Q: I love modern cabinets and finishes and appliances, but with the sky-high cost of buying in Seattle, how can anyone afford both the real estate and the work required to make it your dream home?
A: The rules of housing are changing across the country. Extra-small houses are becoming more and more acceptable — not just socially (i.e., the popular tiny house movement) but also legally. In fact, King County views tiny homes as “an affordable and efficient method of providing housing.”
Current building and zoning codes do not specifically define or specially regulate tiny houses, other than requiring they meet all general housing standards.
While it’s common to hear people extol the benefits of tiny house living — the easy maintenance, inherent sustainability and affordability, land-management advantages and density — one aspect that’s often overlooked is the potential luxury.
The National Kitchen and Bath Association (NKBA) says the average kitchen size is 161 square feet, or approximately 13 feet by 13 feet. According to HomeAdvisor.com, the average kitchen remodel costs $23,723, or $150 per square foot. Most homeowners spend between $12,567 and $34,972, or $75 to $250 per square foot. Costs vary depending on the size of the space, the quality of materials and whether you change the layout of the room.
So, with the average U.S. house measuring approximately 2,600 square feet, which rooms do we value most in our homes? Which spaces offer the most functionality, and what are the best ways to use them? Having space simply for the sake of having space leads to waste and reliance on cheaper materials, as well as copious square feet of unused space.
An average kitchen might cost $23,000 to remodel, but a tiny luxury kitchen can be had for as little as $10,000 — including a speed oven; a magnetic induction cooktop; a fridge/freezer; modern cabinets; a sink with faucet and backsplash; a washer/dryer combo; a built-in television; and an integrated telescoping hood. With less space, you can afford to choose quality over quantity to create a luxury kitchen for half the price of a mediocre one.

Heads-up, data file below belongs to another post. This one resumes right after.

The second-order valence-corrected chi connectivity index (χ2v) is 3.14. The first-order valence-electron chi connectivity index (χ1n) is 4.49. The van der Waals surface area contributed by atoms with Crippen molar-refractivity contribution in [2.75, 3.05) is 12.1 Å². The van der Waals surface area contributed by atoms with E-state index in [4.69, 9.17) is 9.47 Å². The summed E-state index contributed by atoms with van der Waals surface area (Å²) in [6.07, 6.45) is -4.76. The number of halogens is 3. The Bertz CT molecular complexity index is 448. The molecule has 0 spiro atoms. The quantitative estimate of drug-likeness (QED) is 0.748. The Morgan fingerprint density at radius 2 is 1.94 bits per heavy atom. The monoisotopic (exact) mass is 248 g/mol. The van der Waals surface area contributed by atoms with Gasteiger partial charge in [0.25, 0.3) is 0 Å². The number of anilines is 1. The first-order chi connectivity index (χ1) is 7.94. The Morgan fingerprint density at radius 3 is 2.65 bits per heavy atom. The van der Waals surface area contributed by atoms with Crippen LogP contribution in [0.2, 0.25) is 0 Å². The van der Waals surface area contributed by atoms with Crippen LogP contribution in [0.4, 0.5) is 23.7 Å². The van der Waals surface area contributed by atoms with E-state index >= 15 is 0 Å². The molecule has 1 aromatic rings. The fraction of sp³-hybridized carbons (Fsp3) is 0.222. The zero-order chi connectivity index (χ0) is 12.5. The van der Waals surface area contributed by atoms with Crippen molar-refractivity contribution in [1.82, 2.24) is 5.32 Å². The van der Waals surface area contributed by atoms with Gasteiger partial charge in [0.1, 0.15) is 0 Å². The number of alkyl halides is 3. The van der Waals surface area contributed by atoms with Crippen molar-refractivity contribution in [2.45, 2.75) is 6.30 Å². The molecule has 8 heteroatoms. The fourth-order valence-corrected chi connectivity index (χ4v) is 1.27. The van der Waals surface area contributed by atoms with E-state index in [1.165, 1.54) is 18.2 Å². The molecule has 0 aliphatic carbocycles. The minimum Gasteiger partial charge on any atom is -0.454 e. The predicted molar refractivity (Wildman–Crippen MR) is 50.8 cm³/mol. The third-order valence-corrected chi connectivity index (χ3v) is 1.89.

While some may see tiny houses and backyard cottages as austere and claustrophobic, the reality for many people living in them is increased sense of freedom; with less space and more amenities, they are paying for what they need or want, rather than space that they never use.
And now, forward-thinking kitchen and bath retailers are entering this market with gusto, helping potential tiny home owners design and select cabinetry and appliances that fit their measurements, and helping match their needs with potential solutions that they may not be aware of.
If you’re ready to jump into tiny house living to save money, help the environment, or upgrade your furnishings and appliances, there is now a whole industry of builders, remodelers and luxury retailers ready to serve you. It may be time to treat yourself a tiny bit better.
Dave Giltner of Bauformat Seattle is a member of the Master Builders Association of King and Snohomish Counties (MBAKS). If you have a home improvement, remodeling or residential homebuilding question you’d like answered by one of the MBAKS’s nearly 2,800 members, write to email@example.com.